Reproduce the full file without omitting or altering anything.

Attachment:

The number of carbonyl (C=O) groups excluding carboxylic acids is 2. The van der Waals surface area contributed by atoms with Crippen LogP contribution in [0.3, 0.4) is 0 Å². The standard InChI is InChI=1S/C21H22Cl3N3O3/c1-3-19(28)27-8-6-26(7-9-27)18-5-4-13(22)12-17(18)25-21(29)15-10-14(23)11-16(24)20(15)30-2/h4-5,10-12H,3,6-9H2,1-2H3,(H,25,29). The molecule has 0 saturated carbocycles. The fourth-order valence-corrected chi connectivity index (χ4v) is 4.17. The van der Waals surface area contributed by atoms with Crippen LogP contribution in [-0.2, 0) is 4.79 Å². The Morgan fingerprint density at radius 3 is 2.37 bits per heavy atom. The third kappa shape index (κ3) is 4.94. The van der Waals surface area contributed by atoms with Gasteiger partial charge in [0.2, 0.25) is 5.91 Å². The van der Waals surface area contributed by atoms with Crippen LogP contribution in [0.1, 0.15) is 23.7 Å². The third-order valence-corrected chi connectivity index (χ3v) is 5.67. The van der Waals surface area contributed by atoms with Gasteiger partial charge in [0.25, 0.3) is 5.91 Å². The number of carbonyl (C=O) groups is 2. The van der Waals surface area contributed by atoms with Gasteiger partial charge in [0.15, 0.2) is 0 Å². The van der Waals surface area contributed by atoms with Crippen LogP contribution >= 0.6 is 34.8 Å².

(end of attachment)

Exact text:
The number of carbonyl (C=O) groups excluding carboxylic acids is 2. The van der Waals surface area contributed by atoms with Crippen LogP contribution in [0.3, 0.4) is 0 Å². The standard InChI is InChI=1S/C21H22Cl3N3O3/c1-3-19(28)27-8-6-26(7-9-27)18-5-4-13(22)12-17(18)25-21(29)15-10-14(23)11-16(24)20(15)30-2/h4-5,10-12H,3,6-9H2,1-2H3,(H,25,29). The molecule has 0 saturated carbocycles. The fourth-order valence-corrected chi connectivity index (χ4v) is 4.17. The van der Waals surface area contributed by atoms with Crippen LogP contribution in [-0.2, 0) is 4.79 Å². The Morgan fingerprint density at radius 3 is 2.37 bits per heavy atom. The third kappa shape index (κ3) is 4.94. The van der Waals surface area contributed by atoms with Gasteiger partial charge in [0.2, 0.25) is 5.91 Å². The van der Waals surface area contributed by atoms with Crippen LogP contribution in [0.1, 0.15) is 23.7 Å². The third-order valence-corrected chi connectivity index (χ3v) is 5.67. The van der Waals surface area contributed by atoms with Gasteiger partial charge in [0.25, 0.3) is 5.91 Å². The number of carbonyl (C=O) groups is 2. The van der Waals surface area contributed by atoms with Gasteiger partial charge in [0.15, 0.2) is 0 Å². The van der Waals surface area contributed by atoms with Crippen LogP contribution >= 0.6 is 34.8 Å².